a struggle between hardliners and reformers that seems to be in every country in the world so what we do now will play into that with saudi arabia we have intelligence estimates said that mohamed bin psalm on likely gave the order to have jamal khashoggi killed we've just cut off arms sales and supplies to saudi for the continuation of the yemen war so things are going to shift there neither party is one that we're particularly comfortable with you know to say the least how does america get its interests right in that situation i think i heard you say we ought to step back and let them solve the problem but but are they so important that we just can't withdraw. i have i take the importance of the relationship with saudi arabia seriously in the military that was part of my portfolio for a long time at u.s. pacific command i take the relationship with the little spark to the u.a.e. and others encounter very seriously to the with the g.c.c.
it was always the. american a divorcing his asian and thought amongst itself more than one simple answer but i have to say that it hasn't worked but we've done up to this point it's not work in any serious way now let me back up and say one of the reasons reasons it hasn't worked lately is because we made such a mess in 2003 with the in the way in beijing iraq but that said that miss needs to be cleaned up as best as it as best they can and the way you do that is you get saudi arabia and its allies on that side of the goal that you will and iran and you get them to talking you get them to understanding that it is in their best interest and in the ability interest of the region to get them together and not to be so confrontational the only reason the saudis think they can be crowned confrontational in a serious stance and especially on has been so
a month is because they got the united states backing they got the superpower backing when they got $80000000000.00 in arms sales and so forth yesterday i spent some time with friends committee on national legislation trying to help them why don't let or to president biden and they've done a magnificent job of it that letter's headed for the white house right now and it be tales that things that he ought to fill in the somewhat ambiguous policy statement he made with regard to getting the saudis to stop the war in yemen that's an important ingredient to all of business i'm saying we need to stop that brutal conflict and pulling the united states out and support all military support for the saudis in terms of office. and that needs to be defined comprehensively and law not narrowly like the pentagon likes to do usually is a 1st step you have to get that conflict stopped and then you have to get there on the oddball thing to want to win all the rest in 2 years and you have to get them
convinced that the best way to bring peace to the building and ultimately prosperity to that region is for them to stop this constant by any grudge bearing that they have and get to doing things lead help all of them at the same time the code 19 pandemic is a case in point iran because of our sanctions is hurting right now really hurting it was unconscionable what pompei always doing in terms of using them in a tarion reasons to sanction iran just unconscionable they couldn't even get a mask in basic ingredients the p.p.t. you need to go with one thing they couldn't get any of the stuff we need to stop that too that we need to take a different approach to the region steve and their approach needs to be more balanced needs to be more diplomatic than military and it needs to be as holding people's hands as they negotiate their own agreements rather than are trying to compel them to it by dropping bombs on their territory that's been our policy for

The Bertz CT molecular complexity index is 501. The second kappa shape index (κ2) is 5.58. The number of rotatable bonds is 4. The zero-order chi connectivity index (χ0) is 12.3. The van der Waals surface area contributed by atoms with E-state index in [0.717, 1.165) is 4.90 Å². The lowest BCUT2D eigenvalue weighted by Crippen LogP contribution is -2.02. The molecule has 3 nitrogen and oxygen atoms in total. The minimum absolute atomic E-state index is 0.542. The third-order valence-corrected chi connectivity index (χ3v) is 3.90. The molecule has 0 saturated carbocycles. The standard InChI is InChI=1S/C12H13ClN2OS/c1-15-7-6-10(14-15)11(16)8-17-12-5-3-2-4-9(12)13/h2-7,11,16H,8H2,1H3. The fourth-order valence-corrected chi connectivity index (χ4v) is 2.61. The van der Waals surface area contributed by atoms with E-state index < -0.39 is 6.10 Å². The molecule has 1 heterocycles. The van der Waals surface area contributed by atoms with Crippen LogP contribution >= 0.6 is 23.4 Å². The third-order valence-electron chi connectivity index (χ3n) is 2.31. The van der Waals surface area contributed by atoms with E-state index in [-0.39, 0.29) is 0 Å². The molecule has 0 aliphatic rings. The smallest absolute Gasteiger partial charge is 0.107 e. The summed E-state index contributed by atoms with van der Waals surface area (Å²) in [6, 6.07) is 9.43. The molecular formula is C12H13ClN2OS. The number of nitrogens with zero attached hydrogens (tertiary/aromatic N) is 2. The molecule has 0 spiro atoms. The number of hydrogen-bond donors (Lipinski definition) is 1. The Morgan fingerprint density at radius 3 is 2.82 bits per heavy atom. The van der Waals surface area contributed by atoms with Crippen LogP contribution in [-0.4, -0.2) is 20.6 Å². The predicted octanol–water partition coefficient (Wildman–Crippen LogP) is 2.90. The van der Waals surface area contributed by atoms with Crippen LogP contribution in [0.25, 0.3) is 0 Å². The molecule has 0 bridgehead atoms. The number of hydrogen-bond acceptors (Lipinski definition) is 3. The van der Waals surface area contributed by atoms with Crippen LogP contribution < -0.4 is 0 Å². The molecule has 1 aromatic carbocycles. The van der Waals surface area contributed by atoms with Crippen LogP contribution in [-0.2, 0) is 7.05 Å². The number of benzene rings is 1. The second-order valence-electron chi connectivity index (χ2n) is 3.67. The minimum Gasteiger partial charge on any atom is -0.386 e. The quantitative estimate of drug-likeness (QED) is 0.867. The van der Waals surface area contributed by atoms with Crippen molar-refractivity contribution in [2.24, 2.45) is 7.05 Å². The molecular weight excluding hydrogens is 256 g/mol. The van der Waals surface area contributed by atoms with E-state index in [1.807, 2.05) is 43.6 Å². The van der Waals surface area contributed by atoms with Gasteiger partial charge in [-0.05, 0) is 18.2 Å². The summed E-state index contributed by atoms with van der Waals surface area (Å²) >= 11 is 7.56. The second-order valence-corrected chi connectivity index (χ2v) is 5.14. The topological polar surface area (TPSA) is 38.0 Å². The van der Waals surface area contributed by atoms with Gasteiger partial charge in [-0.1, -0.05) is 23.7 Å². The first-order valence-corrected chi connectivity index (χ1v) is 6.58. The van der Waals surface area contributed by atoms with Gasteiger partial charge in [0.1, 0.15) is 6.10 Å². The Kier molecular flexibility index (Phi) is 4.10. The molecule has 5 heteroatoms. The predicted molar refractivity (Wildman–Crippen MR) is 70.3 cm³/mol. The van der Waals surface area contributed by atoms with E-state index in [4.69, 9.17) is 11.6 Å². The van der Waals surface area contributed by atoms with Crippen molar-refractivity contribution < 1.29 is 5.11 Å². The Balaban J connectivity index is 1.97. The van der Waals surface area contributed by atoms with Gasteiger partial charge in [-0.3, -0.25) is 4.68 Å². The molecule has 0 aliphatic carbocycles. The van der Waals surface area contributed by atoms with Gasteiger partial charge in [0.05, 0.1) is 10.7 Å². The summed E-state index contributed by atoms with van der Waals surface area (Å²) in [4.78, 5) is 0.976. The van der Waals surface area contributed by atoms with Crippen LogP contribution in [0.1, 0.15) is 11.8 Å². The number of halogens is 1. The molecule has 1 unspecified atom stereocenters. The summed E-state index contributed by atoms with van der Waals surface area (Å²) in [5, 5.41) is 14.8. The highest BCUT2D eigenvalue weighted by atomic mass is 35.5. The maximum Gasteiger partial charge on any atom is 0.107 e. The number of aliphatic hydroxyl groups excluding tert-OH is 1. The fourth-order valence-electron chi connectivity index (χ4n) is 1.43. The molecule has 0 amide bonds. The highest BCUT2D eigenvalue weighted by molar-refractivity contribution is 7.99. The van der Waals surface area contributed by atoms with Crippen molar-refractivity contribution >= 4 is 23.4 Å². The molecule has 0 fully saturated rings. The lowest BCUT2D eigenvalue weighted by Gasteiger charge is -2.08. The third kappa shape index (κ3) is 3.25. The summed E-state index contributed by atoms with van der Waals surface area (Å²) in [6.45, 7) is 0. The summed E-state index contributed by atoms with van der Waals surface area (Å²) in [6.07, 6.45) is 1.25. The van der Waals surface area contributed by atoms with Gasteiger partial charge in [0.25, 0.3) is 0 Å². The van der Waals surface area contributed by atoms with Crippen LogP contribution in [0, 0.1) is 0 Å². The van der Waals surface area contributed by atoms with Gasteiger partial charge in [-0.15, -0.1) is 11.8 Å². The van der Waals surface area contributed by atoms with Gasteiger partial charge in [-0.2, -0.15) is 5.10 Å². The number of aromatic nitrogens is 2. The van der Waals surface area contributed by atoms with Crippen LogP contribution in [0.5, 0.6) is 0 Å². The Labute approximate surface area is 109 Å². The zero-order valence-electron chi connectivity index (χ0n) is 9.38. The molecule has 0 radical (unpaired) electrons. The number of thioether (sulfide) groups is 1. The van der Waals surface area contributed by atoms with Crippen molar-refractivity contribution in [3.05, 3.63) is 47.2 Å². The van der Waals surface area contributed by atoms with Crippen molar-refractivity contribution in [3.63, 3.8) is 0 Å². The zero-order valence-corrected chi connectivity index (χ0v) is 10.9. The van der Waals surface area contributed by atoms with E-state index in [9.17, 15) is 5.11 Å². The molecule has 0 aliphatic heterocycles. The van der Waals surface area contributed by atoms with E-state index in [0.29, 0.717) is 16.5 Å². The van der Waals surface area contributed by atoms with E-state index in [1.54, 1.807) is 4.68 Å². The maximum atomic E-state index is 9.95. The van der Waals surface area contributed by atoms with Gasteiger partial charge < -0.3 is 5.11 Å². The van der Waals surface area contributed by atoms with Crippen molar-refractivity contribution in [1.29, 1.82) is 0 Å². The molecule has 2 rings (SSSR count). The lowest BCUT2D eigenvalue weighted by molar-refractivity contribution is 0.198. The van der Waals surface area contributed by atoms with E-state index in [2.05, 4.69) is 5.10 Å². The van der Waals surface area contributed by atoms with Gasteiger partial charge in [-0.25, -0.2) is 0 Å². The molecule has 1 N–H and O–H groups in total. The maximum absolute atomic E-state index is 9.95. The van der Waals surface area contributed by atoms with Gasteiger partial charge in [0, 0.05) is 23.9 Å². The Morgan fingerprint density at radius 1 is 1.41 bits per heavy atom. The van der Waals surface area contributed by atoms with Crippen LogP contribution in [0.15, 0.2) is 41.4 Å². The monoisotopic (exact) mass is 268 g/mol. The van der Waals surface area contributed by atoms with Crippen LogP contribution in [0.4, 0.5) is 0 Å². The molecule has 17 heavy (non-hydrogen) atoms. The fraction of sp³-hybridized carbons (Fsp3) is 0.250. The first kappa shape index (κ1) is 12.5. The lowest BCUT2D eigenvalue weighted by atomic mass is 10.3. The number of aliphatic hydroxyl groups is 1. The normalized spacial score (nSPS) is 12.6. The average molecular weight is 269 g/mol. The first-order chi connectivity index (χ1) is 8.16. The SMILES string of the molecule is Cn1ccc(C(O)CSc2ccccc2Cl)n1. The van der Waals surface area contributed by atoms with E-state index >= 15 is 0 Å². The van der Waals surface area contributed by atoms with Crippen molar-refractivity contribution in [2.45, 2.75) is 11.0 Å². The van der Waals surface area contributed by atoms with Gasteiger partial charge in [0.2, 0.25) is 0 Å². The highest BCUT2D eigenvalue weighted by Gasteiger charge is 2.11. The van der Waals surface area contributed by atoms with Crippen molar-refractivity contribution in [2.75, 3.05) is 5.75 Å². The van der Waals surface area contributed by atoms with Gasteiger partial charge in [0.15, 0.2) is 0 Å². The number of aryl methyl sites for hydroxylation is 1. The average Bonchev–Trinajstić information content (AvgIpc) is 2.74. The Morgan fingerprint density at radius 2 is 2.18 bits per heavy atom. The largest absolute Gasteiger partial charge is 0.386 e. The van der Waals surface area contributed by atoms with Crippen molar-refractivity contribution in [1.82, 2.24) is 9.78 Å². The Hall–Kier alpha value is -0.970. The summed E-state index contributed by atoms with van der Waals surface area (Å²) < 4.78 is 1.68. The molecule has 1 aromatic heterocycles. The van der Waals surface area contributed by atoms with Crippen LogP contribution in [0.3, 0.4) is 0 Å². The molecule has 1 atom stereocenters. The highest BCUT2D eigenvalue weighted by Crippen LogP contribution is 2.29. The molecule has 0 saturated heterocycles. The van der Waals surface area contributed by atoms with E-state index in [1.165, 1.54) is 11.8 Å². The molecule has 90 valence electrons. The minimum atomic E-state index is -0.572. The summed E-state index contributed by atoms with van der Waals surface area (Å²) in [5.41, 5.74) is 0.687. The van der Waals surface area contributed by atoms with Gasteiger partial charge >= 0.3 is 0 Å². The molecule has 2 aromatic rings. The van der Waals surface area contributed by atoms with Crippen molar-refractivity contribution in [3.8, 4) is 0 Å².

the last 20 years or so let us bomb you a little bit and we'll fix you that doesn't work and we've proved colonel we're talking to you in part today because of your deep knowledge of the state department but you also have deep knowledge of the pentagon i remember when bill clinton came into office there was concerns about a gap between bill clinton and the pentagon and whether the pentagon would ultimately sabotage various clinton initiatives i remember the same thing when barack obama came in on whether the pentagon was alternately going to be a veto on some of the things barack obama was trying to do and we know those struggles they've been documented as joe biden is coming in as come in we also know from the past. there's been some ambivalence among you know major leaders in. the pentagon i mean you know i just just remember afghanistan and others where you have generals that basically mocked joe biden when he was vice president what is your sense does joe biden going to have a pentagon under general lloyd austin now secretary lloyd austin that is going to
execute his policies or are they going to become a constraint and a separate tour joe biden's foreign policy course. well as a very good question stephen let me back up just a 2nd to one of your comments or saying president obama did in his 2nd term if not both terms he was a military operation led into it by hillary clinton and samantha power not others but i had a conversation with him in the white house and he started the conversation with these words there is a my assume is down toward war and then when secretary kerry arrived inside him he began to talk about that in the way that it was the error that it was so the pentagon was objecting to that bob gates did not sign up for that war so there is a possibility and with lloyd austin there and i think that's